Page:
Volume 1, Issue 1
  • ISSN 1569-2167
  • E-ISSN: 1569-9803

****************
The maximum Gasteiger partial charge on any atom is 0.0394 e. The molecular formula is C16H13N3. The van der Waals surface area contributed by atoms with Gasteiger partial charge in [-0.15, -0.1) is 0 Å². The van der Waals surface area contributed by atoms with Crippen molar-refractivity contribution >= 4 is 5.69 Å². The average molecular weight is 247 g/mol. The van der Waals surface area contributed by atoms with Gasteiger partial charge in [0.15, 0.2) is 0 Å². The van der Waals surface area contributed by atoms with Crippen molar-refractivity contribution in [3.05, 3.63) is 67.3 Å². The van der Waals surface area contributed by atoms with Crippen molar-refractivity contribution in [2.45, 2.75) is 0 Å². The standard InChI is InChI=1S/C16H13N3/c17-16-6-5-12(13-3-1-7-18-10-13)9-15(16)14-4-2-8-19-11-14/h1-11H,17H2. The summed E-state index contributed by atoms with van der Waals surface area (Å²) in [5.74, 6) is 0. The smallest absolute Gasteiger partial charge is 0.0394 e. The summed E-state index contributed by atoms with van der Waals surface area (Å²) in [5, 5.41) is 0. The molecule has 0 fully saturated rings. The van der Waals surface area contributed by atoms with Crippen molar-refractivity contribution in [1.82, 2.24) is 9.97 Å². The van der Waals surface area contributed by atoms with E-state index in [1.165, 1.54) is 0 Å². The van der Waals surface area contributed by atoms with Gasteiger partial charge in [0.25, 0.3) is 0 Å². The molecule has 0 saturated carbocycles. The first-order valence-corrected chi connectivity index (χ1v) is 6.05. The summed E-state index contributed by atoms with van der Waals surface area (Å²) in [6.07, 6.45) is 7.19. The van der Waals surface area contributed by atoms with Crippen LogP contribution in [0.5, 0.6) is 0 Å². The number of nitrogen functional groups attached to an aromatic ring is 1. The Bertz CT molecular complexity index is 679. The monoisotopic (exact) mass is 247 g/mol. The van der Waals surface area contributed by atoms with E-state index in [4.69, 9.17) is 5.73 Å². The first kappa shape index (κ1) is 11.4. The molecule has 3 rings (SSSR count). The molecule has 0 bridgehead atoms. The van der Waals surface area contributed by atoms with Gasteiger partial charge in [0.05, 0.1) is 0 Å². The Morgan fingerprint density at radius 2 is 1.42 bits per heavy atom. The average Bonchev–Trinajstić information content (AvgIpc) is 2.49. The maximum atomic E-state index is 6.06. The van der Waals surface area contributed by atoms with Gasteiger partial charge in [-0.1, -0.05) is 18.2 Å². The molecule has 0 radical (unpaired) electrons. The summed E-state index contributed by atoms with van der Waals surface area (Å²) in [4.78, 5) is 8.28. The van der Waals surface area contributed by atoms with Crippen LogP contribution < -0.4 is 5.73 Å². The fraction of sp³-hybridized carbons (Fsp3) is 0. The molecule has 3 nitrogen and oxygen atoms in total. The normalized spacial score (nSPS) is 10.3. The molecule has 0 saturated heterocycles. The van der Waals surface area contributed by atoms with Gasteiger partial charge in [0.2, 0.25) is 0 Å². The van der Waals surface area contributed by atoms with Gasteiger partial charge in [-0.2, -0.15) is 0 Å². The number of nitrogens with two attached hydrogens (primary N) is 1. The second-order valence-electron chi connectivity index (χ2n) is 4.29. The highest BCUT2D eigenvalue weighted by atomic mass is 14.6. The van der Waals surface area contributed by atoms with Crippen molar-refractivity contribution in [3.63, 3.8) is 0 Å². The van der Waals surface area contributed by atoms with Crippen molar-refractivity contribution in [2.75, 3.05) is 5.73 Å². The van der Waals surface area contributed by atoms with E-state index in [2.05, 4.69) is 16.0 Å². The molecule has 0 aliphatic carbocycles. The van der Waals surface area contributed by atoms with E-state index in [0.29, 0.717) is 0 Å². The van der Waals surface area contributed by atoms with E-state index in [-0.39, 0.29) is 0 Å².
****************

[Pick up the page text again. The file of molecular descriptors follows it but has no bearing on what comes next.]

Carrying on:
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Ever since Descartes singled out the ability to use natural language appropriately in any given circumstance as the proof that humans — unlike animals and machines — have minds, an idea that Turing transformed into his well-known test to determine whether machines have intelligence, the close connection between language and cognition has been widely acknowledged, although it was accounted for in quite different ways. Recent advances in natural language processing, as well as attempts to create “embodied conversational agents” which couple language processing with that of its natural bodily correlates (gestures, facial expression and gaze direction), in the hope of developing human-computer interfaces based on natural — rather than formal — language, have again brought to the fore the question of how far we can hope machines to be able to master the cognitive abilities required for language use. In this paper, I approach this issue from a different angle, inquiring whether language can be viewed as a “cognitive technology”, employed by humans as a tool for the performance of certain cognitive tasks. I propose a definition of “cognitive technology” that encompasses both external (or “prosthetic”) and internal cognitive devices. A number of parameters in terms of which a typology of cognitive technologies of both kinds can be sketched is also set forth. It is then argued that inquiring about language’s role in cognition allows us to re-frame the traditional debate about the relationship between language and thought, by examining how specific aspects of language actually influence cognition — as an environment, a resource, or a tool. This perspective helps bring together the contributions of the philosophical “linguistic turn” in epistemology and the incipient “epistemology of cognitive technology” It also permits a more precise and fruitful discussion of the question whether, to what extent, and which of the language-based cognitive technologies we naturally use can be emulated by the kinds of technologies presently or in the foreseeable future available.


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